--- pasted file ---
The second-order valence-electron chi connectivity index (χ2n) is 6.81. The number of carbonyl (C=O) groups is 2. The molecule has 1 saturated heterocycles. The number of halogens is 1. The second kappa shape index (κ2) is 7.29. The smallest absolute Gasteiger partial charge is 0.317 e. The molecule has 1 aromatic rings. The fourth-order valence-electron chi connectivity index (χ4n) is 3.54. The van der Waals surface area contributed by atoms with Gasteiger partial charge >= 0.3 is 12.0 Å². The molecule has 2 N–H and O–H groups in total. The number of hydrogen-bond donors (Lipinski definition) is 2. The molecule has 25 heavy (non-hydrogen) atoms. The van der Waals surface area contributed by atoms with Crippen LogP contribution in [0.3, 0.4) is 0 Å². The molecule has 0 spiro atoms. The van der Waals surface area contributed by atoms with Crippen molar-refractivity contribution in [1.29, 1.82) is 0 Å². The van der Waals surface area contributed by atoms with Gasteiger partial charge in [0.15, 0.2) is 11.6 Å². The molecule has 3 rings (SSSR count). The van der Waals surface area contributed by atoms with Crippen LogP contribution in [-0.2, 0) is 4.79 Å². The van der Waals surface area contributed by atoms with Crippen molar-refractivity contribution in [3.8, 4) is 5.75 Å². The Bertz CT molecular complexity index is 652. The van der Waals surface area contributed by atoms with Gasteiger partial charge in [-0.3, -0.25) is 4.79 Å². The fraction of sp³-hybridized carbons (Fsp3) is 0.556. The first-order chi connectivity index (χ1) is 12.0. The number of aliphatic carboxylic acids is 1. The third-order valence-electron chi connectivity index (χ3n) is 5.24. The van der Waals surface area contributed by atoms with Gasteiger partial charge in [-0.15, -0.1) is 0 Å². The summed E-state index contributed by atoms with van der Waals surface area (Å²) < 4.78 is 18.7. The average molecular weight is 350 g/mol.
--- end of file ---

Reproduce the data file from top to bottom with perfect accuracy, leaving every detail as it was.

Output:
The second-order valence-electron chi connectivity index (χ2n) is 6.81. The number of carbonyl (C=O) groups is 2. The molecule has 1 saturated heterocycles. The number of halogens is 1. The second kappa shape index (κ2) is 7.29. The smallest absolute Gasteiger partial charge is 0.317 e. The molecule has 1 aromatic rings. The fourth-order valence-electron chi connectivity index (χ4n) is 3.54. The van der Waals surface area contributed by atoms with Gasteiger partial charge >= 0.3 is 12.0 Å². The molecule has 2 N–H and O–H groups in total. The number of hydrogen-bond donors (Lipinski definition) is 2. The molecule has 25 heavy (non-hydrogen) atoms. The van der Waals surface area contributed by atoms with Crippen LogP contribution in [0.3, 0.4) is 0 Å². The molecule has 0 spiro atoms. The van der Waals surface area contributed by atoms with Crippen molar-refractivity contribution in [1.29, 1.82) is 0 Å². The van der Waals surface area contributed by atoms with Gasteiger partial charge in [0.15, 0.2) is 11.6 Å². The molecule has 3 rings (SSSR count). The van der Waals surface area contributed by atoms with Crippen LogP contribution in [-0.2, 0) is 4.79 Å². The van der Waals surface area contributed by atoms with Crippen molar-refractivity contribution in [3.8, 4) is 5.75 Å². The Bertz CT molecular complexity index is 652. The van der Waals surface area contributed by atoms with Gasteiger partial charge in [-0.3, -0.25) is 4.79 Å². The fraction of sp³-hybridized carbons (Fsp3) is 0.556. The first-order chi connectivity index (χ1) is 12.0. The number of aliphatic carboxylic acids is 1. The third-order valence-electron chi connectivity index (χ3n) is 5.24. The van der Waals surface area contributed by atoms with Gasteiger partial charge in [-0.15, -0.1) is 0 Å². The summed E-state index contributed by atoms with van der Waals surface area (Å²) < 4.78 is 18.7. The average molecular weight is 350 g/mol.